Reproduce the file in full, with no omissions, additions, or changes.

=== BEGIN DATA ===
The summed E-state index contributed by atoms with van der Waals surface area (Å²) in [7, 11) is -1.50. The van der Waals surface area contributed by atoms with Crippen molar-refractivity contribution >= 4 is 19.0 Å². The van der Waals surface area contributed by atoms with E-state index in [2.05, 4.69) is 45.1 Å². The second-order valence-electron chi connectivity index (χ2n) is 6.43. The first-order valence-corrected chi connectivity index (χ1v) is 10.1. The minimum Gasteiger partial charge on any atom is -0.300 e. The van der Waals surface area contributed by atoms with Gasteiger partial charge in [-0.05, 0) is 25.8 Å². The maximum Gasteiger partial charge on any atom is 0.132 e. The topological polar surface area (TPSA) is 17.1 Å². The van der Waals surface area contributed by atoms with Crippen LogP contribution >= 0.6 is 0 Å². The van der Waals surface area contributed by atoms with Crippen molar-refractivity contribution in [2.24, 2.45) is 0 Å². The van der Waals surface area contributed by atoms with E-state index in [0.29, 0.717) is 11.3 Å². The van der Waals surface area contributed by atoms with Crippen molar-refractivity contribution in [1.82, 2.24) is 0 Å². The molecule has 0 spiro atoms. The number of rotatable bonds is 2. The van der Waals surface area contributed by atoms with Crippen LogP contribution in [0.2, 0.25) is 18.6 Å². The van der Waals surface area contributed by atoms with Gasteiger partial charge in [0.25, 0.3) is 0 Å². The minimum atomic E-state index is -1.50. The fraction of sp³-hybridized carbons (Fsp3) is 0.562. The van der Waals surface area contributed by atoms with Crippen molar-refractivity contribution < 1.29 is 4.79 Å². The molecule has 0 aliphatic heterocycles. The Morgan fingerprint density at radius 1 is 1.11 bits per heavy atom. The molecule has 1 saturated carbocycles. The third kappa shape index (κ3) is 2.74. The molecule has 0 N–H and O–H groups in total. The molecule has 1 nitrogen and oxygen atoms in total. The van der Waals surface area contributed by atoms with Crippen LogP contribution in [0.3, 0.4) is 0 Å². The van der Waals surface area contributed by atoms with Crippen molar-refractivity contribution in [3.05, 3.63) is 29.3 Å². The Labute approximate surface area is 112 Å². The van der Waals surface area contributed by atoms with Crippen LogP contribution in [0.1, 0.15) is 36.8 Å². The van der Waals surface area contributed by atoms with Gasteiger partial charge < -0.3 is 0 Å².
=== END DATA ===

The summed E-state index contributed by atoms with van der Waals surface area (Å²) in [7, 11) is -1.50. The van der Waals surface area contributed by atoms with Crippen molar-refractivity contribution >= 4 is 19.0 Å². The van der Waals surface area contributed by atoms with E-state index in [2.05, 4.69) is 45.1 Å². The second-order valence-electron chi connectivity index (χ2n) is 6.43. The first-order valence-corrected chi connectivity index (χ1v) is 10.1. The minimum Gasteiger partial charge on any atom is -0.300 e. The van der Waals surface area contributed by atoms with Gasteiger partial charge in [-0.05, 0) is 25.8 Å². The maximum Gasteiger partial charge on any atom is 0.132 e. The topological polar surface area (TPSA) is 17.1 Å². The van der Waals surface area contributed by atoms with Crippen LogP contribution >= 0.6 is 0 Å². The van der Waals surface area contributed by atoms with Crippen molar-refractivity contribution in [2.24, 2.45) is 0 Å². The van der Waals surface area contributed by atoms with E-state index in [0.29, 0.717) is 11.3 Å². The van der Waals surface area contributed by atoms with Crippen molar-refractivity contribution in [1.82, 2.24) is 0 Å². The molecule has 0 spiro atoms. The number of rotatable bonds is 2. The van der Waals surface area contributed by atoms with Crippen LogP contribution in [0.2, 0.25) is 18.6 Å². The van der Waals surface area contributed by atoms with Gasteiger partial charge in [0.25, 0.3) is 0 Å². The minimum atomic E-state index is -1.50. The fraction of sp³-hybridized carbons (Fsp3) is 0.562. The van der Waals surface area contributed by atoms with Crippen molar-refractivity contribution < 1.29 is 4.79 Å². The molecule has 0 aliphatic heterocycles. The Morgan fingerprint density at radius 1 is 1.11 bits per heavy atom. The molecule has 1 saturated carbocycles. The third kappa shape index (κ3) is 2.74. The molecule has 0 N–H and O–H groups in total. The molecule has 1 nitrogen and oxygen atoms in total. The van der Waals surface area contributed by atoms with Crippen LogP contribution in [0.3, 0.4) is 0 Å². The van der Waals surface area contributed by atoms with Crippen molar-refractivity contribution in [3.05, 3.63) is 29.3 Å². The Labute approximate surface area is 112 Å². The van der Waals surface area contributed by atoms with Crippen LogP contribution in [0.1, 0.15) is 36.8 Å². The van der Waals surface area contributed by atoms with Gasteiger partial charge < -0.3 is 0 Å².